Tuesday, October 23, 2007

Boston recap

The trip went well, the wedding went off smoothly, and we marked another celebrity chef restaurant off our list. Unfortunately the groom decided we were his captive audience, which prevented me from getting together with my friends. Thanks a million to Alan Lepofsky, Richard Schwartz and Rob McDonagh for trying so hard. I owe you all a beverage of your choice at Lotusphere for dealing with the schizophrenia. :-)

Now for the hard part... neither Myron or I really liked Boston. To us it was towering skyscrapers, a confusing warren of streets, and some of the worst traffic and most discourteous drivers I have seen anywhere in the world. Even outside of city center the traffic and drivers were horrible. The bride's sister commented "People from other places come here and think they can just follow the signs to get somewhere. For the most part there aren't any signs, and if there are signs it only makes things worse."

Friday we ventured into town to go to Quincy Market and Faneuil Hall. On the way we ended up in a tunnel, which efficiently deposited us on the other side of Boston. None of the exits said anything about Faneuil Hall or even Downtown. On the way back, the exit signs did direct us to Downtown. One bit of frustration down we made our way to Quincy Market -- only to discover it's just a big food court with some tacky trinket shops. Tremendously disappointed with that we walked across the small plaza to Faneuil Hall, which was marginally better but still left us wanting something more... real. Perhaps living in a city that has more original pre-Revolutionary buildings than anywhere else in the US has us jaded.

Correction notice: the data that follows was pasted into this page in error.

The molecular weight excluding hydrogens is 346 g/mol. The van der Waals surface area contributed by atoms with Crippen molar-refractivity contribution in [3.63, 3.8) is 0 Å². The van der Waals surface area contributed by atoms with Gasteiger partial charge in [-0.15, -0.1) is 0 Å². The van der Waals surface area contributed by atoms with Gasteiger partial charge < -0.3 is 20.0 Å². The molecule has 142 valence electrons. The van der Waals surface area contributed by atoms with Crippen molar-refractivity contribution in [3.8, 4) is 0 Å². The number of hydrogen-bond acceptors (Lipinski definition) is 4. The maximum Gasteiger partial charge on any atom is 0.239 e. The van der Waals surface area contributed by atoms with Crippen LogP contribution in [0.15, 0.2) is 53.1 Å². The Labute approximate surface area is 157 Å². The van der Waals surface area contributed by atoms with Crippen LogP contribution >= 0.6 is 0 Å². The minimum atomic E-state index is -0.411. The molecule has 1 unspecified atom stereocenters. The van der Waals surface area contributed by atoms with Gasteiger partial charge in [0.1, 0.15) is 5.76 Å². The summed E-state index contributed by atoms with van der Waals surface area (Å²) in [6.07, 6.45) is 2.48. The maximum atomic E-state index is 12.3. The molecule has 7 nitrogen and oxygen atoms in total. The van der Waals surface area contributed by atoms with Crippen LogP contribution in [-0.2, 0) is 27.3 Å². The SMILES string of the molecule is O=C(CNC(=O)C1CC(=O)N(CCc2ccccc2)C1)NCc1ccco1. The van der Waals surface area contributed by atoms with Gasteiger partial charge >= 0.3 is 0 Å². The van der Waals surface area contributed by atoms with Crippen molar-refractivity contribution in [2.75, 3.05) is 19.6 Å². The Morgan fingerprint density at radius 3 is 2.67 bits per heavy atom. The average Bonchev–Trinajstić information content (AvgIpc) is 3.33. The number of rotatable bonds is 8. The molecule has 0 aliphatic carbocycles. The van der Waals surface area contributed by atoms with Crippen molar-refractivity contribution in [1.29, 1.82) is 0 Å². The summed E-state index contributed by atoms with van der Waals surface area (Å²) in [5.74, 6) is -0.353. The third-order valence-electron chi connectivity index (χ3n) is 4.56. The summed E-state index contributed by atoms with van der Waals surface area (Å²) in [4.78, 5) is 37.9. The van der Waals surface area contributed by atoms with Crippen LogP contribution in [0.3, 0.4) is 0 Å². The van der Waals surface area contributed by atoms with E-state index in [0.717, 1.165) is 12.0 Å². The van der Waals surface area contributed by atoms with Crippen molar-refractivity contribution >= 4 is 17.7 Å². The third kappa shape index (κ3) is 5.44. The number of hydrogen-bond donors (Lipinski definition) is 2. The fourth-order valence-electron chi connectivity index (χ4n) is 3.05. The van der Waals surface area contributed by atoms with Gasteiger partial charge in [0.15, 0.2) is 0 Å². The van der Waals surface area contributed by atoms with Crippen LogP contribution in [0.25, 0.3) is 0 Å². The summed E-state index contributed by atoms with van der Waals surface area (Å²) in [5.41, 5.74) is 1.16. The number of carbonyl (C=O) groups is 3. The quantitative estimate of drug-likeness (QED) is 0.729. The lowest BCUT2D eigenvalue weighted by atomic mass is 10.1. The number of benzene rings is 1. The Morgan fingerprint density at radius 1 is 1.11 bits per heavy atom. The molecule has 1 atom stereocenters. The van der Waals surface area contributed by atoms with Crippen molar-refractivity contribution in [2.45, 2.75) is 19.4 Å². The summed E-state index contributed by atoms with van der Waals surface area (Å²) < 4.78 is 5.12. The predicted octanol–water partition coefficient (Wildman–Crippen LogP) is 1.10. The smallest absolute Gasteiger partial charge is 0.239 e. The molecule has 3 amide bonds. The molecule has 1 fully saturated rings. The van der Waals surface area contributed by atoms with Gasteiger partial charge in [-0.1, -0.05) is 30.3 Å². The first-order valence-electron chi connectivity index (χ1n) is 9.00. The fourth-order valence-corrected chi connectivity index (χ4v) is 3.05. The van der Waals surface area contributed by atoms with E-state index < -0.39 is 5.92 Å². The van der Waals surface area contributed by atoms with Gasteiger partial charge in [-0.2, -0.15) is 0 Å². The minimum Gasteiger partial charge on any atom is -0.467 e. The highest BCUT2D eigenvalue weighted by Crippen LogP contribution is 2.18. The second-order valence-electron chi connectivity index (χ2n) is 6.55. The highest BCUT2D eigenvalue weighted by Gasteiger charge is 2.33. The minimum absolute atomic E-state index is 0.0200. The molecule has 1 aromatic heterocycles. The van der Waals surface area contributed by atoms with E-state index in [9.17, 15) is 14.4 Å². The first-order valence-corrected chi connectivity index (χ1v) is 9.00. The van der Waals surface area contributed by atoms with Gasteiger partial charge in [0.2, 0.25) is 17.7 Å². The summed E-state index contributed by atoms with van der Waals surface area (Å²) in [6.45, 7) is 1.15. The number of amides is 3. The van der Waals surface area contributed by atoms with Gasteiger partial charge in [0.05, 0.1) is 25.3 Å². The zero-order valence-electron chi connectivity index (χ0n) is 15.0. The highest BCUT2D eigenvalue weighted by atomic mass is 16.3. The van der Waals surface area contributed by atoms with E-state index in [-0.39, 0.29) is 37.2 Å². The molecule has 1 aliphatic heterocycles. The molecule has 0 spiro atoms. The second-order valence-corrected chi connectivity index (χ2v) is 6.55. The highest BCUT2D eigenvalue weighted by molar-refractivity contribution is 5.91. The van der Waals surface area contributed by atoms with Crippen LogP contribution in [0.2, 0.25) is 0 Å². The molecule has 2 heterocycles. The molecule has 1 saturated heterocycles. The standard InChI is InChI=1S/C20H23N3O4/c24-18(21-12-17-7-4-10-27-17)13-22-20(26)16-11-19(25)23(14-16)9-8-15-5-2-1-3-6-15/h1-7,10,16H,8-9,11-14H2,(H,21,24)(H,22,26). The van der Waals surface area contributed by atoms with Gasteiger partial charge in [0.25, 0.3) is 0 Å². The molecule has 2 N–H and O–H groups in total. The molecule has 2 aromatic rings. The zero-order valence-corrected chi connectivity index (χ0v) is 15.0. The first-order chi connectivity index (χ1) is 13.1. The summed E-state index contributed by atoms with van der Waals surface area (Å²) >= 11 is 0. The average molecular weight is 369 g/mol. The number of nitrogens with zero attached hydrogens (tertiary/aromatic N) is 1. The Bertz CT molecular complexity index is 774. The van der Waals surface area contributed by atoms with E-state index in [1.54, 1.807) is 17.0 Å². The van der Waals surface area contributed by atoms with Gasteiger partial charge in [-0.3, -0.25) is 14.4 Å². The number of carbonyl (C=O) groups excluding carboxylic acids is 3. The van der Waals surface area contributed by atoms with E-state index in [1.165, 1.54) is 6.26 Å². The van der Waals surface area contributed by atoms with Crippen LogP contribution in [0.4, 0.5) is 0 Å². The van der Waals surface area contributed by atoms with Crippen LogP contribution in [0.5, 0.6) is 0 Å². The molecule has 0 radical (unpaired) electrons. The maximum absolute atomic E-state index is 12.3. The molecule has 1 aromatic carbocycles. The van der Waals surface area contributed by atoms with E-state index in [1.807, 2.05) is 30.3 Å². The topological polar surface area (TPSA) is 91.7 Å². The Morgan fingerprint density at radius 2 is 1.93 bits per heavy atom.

Saturday morning was clear but overcast, and we drove up I-93 to Nashua, NH, which was about 20 minutes. We stopped for breakfast at a wonderful diner called Roland's, then headed across state road 111 nearly to the coast, where we picked up I-95 to head back to Boston. We went through numerous small towns. The people were friendly -- someone even stopped so we could turn left in front of them! -- and the scenery was lovely. I'd go back to New Hampshire without hesitation. I'd need a compelling reason to bother with Boston again.


  1. Charles, you've now experienced it first-hand -- yes, driving in Boston is more like driving in Asia. It's survival of the fittest, road rules be damned.

    I hated it every day. Even worse when I was in a collision on my way to work one day in the fall of '98, had a minor fender-bender at a merge ramp with a woman who hadn't slept the night before working late on her school work...then she sued me for personal injury on the very last day before the statute of limitations expired. nice people.

    What celebrity restaurant did you visit? I'm guessing a Todd English establishment but it could be any one of three or four these days...

    As for Faneuil Hall, it's pleasant enough, but you're right, unless you go in the actual hall, there's no sense of history there. There's a bit more at the old church, bunker hill, or several other places on the red painted trail.

  2. I've never been to Asia, but I have been in some of the most cut-throat traffic the US and Europe have to offer. Your experience isn't so different from my own.

    We did go into Faneuil Hall, and after that we were ready for the next installment. That's when it suddenly hit us that while Boston has some historical elements, there aren't whole neighborhoods standing as they were when Paul Revere rode through them, which is what we expected. Admittedly that is our own lack of research and preparation, but it's still sad to know that so much of our country's past is buried under so much glass, steel and concrete. I have come to appreciate just how much has gone into keeping Charleston intact.

    We went to Ming Tsai's Blue Ginger. $240 dinners get their own posting, I've just been a little busy lately. :-)

  3. you might like this:


    Sorry that Boston didn't work out for you. Especially coming from a town as great/historical as Charleston.